• The very notion of a colorblind society or a "level playing field," under current social circumstances, is moronic. The most significant (not the only nor the guaranteed) predictor of economic, social, and scholastic achievement is family history. After a couple of hundred years of slavery and more than a hundred years of (continuing) segregation for African-Americans, as well as second-class status accompanied by pervasive discrimination for other minorities, to pretend the field has been leveled in a couple of decades is ridiculous. You're talking about a race in which one team is a few yards from the finish line, and the other is not only still at the starting line, but some runners are burdened with weights or suffering other social or economic handicaps. A healthy society is a diverse society. Laws can offer but not create equality. History is the oxygen of the present; we all breathe it every day. Social legislation is like steering a ship larger than any imagined through the roughest seas. The consequences of trying to change course are at best very, very slow and to a great extent unpredictable.

  • OK, we're told, history has proven unfair, but two wrongs don't make a right. Injustices visited on minorities in the past should not now be visited on Anglos. Given the importance of socialization, education, economic access, and personal opportunity, it has to be acknowledged that many minority students are disadvantaged not only in the context of history, but in current reality. Past wrongs pack a currently relevant wallop. Denying affirmative action continues discrimination against those who have historically been the victims of discrimination.

    (Although they're not really applicable to affirmative action, the arguments against two wrongs making a right certainly make sense in some contexts. I'm hoping that every Texas Republican who makes this argument against affirmative action is just as vehemently opposed to Tom DeLay's unprecedented, radical congressional redistricting plans, which have been routinely justified by the assertion, "This is just what the Democrats did." In fact, they didn't, but that's a subject for another column.)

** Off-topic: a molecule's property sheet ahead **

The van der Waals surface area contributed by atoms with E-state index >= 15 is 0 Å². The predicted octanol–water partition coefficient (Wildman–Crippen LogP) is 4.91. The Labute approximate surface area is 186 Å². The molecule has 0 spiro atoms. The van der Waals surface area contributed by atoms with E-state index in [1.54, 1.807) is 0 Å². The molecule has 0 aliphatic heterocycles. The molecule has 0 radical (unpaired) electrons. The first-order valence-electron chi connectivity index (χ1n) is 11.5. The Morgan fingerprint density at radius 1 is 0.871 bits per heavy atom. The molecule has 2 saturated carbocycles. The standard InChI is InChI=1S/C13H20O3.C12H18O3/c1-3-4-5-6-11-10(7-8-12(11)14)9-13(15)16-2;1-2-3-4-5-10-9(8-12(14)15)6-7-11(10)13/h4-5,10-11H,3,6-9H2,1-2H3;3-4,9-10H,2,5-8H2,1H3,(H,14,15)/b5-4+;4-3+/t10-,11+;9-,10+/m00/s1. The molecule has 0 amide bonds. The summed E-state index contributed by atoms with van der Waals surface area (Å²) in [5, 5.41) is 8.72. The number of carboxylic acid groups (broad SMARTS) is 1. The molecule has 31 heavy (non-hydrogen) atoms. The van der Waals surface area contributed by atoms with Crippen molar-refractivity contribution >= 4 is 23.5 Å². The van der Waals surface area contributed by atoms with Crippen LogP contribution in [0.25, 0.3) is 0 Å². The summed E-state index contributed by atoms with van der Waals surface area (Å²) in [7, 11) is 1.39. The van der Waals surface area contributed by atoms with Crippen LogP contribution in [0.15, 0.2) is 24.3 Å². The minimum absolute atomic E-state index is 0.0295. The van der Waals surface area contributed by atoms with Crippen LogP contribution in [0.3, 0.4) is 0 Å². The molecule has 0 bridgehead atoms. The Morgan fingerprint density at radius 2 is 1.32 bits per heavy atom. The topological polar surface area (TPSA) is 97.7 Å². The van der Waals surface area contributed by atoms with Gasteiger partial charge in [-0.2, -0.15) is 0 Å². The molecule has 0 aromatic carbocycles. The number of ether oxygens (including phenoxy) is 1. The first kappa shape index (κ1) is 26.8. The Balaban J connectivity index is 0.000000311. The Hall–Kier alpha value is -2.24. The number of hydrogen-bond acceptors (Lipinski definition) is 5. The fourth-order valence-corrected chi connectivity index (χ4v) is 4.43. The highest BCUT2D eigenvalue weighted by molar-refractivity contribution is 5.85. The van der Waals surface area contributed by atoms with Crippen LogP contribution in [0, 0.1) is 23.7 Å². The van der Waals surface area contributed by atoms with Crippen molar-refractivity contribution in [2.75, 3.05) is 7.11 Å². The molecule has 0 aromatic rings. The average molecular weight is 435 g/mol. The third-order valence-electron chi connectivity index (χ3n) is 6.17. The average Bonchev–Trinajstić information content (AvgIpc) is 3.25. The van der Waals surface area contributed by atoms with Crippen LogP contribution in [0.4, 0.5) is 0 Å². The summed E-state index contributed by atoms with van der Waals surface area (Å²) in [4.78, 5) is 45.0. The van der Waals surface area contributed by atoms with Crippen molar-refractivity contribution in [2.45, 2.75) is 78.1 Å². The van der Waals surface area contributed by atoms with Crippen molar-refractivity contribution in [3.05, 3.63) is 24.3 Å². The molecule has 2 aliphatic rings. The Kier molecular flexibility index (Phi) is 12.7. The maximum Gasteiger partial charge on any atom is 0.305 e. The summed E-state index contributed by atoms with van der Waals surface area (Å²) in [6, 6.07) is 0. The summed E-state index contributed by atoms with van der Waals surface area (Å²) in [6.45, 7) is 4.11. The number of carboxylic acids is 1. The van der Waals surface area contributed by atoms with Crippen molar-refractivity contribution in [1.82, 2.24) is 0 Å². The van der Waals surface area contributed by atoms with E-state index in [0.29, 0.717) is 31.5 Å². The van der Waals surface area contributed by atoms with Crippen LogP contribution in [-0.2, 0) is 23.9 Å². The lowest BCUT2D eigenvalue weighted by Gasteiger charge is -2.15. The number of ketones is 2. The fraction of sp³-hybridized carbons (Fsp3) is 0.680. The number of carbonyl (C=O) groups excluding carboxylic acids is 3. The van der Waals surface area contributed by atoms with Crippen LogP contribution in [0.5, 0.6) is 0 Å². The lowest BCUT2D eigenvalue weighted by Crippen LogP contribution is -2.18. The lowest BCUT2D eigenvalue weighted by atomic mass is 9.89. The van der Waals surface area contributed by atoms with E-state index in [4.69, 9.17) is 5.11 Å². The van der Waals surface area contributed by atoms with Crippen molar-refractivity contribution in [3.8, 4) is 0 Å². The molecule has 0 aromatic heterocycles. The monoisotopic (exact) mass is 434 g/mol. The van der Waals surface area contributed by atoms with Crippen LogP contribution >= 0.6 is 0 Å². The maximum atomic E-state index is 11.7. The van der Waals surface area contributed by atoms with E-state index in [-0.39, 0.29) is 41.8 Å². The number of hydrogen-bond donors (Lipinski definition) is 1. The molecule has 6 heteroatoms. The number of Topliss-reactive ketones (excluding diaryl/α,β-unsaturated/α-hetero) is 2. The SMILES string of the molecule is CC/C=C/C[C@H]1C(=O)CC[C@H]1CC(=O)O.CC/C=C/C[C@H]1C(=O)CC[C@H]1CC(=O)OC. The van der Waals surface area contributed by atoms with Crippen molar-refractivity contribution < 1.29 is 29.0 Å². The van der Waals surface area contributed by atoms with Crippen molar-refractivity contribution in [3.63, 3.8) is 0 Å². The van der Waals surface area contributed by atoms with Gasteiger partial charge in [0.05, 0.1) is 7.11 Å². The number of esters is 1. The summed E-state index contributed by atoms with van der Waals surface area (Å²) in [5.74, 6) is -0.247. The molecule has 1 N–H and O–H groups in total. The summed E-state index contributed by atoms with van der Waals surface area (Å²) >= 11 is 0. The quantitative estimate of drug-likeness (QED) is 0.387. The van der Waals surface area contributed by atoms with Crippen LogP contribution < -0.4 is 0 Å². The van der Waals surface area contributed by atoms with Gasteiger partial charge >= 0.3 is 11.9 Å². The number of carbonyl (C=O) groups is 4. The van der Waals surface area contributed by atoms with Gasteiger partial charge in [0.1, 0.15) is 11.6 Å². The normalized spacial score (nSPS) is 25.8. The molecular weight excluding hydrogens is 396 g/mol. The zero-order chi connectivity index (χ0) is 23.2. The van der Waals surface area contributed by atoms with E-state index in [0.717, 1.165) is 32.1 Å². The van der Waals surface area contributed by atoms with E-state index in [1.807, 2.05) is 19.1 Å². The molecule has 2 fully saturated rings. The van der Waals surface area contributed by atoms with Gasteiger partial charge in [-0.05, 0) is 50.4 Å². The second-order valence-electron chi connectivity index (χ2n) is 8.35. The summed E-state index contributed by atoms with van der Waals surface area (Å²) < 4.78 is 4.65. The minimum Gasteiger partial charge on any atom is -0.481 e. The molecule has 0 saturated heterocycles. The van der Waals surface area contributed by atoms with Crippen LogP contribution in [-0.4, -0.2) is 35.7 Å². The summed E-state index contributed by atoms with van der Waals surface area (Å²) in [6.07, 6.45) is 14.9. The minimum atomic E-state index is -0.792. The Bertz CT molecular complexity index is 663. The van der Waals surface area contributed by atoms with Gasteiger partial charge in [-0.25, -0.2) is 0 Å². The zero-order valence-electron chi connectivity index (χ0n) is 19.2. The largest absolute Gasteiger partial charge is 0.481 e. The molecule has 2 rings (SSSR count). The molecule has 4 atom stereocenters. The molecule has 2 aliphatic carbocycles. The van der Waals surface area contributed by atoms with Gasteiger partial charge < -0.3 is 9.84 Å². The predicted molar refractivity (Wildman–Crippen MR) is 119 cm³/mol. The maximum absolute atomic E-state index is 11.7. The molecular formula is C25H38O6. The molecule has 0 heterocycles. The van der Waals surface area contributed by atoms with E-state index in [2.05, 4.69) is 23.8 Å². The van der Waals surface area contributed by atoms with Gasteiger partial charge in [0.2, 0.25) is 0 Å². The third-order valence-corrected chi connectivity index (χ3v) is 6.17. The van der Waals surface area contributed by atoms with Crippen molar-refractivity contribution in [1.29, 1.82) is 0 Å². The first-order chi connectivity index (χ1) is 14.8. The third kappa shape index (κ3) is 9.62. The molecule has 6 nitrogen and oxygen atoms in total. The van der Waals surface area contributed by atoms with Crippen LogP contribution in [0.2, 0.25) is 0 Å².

Where was I:

  • If Bill Clinton's last name had been Smith, his life would have been the same. The Clinton name opened no doors, created no opportunities.

    If George Bush's last name had been Smith, his whole life would have been different. He never would have attended an elite Houston prep school or been admitted to Yale University. His opportunity to be involved with the Texas Rangers, his sole success before being elected governor, would never have been offered. (A former Yale roommate pushing the project needed a politically connected Texan. Bush's contribution was his name; he was not deeply involved in planning nor funding the project.)

    Similarly, Al Gore wouldn't have had the same opportunities as "Al Smith" (except to bear the name of a former New York State governor). But that bipartisan effect of unearned privilege doesn't refute the argument in favor of affirmative action -- it confirms it.

    The fact that President Bush opposes affirmative action is as callous, as willfully ignorant of his privileged circumstances, and as basely politically motivated as are most of his positions.

  • Whatever the court had said, "affirmative action" would remain alive and well, determined by race, economic class, and family history. Beneficiaries' access is based not simply on performance and ability, but rather on existing social and academic prejudices. Imagine arguing that a long-trained, coach-conditioned swimmer was operating on a level playing field against one thrown in the water for the first time, weighed down with chains, and tethered to the bottom by ropes.

  • Over the last hundred years, the priorities and positions of conservative Southern Congress members, of whatever party, have been relatively consistent. Once they were Democrats, now they are Republicans, but their basic ideology has not changed. Similarly, most of the conservative foundations supporting the war against affirmative action boast no great history of civil rights activism, nor are they involved in trying to achieve social equity in any other significant way. Make no mistake, much of the anti-affirmative-action funding and strategizing is not in the quest of a truly equal, colorblind society.

  • With a few notable exceptions. The opposition to affirmative action is neither philosophically nor idealistically democratic. It is not driven by fanatical allegiance to the purity of the Constitution nor obsession with the basic principles of this country. In its motivations it is racist, in its passions it is reactionary, and its goals are to achieve as severe a de facto segregation as possible. Admire these people not at all; despite the nobility of their words, their souls are sheeted in white. Their vision is not of a future offering genuine equality of opportunity and access, but of a society more tidily arranged and conservatively defined -- the continuation of the dominating elite's access, privilege, and control into the future exactly as it has been in the past. end story
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    Supreme Court, affirmative action, U.S. Constitution, constitutional principles, racism, classism, class privilege, college admissions, college applicant, African-American, Caucasian, Anglo, minority, college diversity, societal diversity, economic disadvantage, Tom DeLay, Bill Clinton, George W. Bush, Bush family